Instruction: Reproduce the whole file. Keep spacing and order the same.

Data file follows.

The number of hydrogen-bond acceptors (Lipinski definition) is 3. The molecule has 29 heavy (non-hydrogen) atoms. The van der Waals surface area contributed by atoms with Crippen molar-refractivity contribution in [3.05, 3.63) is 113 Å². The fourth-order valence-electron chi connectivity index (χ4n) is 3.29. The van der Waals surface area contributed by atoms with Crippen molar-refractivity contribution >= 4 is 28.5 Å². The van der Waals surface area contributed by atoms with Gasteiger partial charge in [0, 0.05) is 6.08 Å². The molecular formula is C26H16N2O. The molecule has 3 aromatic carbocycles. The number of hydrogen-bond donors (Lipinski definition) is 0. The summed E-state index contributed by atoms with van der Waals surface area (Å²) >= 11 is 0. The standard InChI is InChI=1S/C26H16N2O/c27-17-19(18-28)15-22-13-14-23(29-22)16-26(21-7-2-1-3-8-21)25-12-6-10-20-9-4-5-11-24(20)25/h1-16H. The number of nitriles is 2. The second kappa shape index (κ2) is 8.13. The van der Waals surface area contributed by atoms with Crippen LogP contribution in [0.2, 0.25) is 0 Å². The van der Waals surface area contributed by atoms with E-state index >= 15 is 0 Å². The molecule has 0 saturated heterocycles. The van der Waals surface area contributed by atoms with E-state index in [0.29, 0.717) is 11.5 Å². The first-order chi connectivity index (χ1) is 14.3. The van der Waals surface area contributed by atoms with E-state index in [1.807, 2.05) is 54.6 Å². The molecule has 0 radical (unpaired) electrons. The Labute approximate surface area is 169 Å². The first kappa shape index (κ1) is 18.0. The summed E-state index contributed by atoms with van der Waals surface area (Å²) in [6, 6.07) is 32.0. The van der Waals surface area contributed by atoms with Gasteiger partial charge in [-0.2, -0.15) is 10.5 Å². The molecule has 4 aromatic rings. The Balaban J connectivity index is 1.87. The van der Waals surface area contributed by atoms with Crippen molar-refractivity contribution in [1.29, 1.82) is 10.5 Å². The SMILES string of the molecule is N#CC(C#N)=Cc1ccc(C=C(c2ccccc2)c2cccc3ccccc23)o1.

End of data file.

The number of hydrogen-bond acceptors (Lipinski definition) is 3. The molecule has 29 heavy (non-hydrogen) atoms. The van der Waals surface area contributed by atoms with Crippen molar-refractivity contribution in [3.05, 3.63) is 113 Å². The fourth-order valence-electron chi connectivity index (χ4n) is 3.29. The van der Waals surface area contributed by atoms with Crippen molar-refractivity contribution >= 4 is 28.5 Å². The van der Waals surface area contributed by atoms with Gasteiger partial charge in [0, 0.05) is 6.08 Å². The molecular formula is C26H16N2O. The molecule has 3 aromatic carbocycles. The number of hydrogen-bond donors (Lipinski definition) is 0. The summed E-state index contributed by atoms with van der Waals surface area (Å²) >= 11 is 0. The standard InChI is InChI=1S/C26H16N2O/c27-17-19(18-28)15-22-13-14-23(29-22)16-26(21-7-2-1-3-8-21)25-12-6-10-20-9-4-5-11-24(20)25/h1-16H. The number of nitriles is 2. The second kappa shape index (κ2) is 8.13. The van der Waals surface area contributed by atoms with Crippen LogP contribution in [0.2, 0.25) is 0 Å². The van der Waals surface area contributed by atoms with E-state index >= 15 is 0 Å². The molecule has 0 saturated heterocycles. The van der Waals surface area contributed by atoms with E-state index in [0.29, 0.717) is 11.5 Å². The first-order chi connectivity index (χ1) is 14.3. The van der Waals surface area contributed by atoms with E-state index in [1.807, 2.05) is 54.6 Å². The molecule has 0 radical (unpaired) electrons. The Labute approximate surface area is 169 Å². The first kappa shape index (κ1) is 18.0. The summed E-state index contributed by atoms with van der Waals surface area (Å²) in [6, 6.07) is 32.0. The van der Waals surface area contributed by atoms with Gasteiger partial charge in [-0.2, -0.15) is 10.5 Å². The molecule has 4 aromatic rings. The Balaban J connectivity index is 1.87. The van der Waals surface area contributed by atoms with Crippen molar-refractivity contribution in [1.29, 1.82) is 10.5 Å². The SMILES string of the molecule is N#CC(C#N)=Cc1ccc(C=C(c2ccccc2)c2cccc3ccccc23)o1.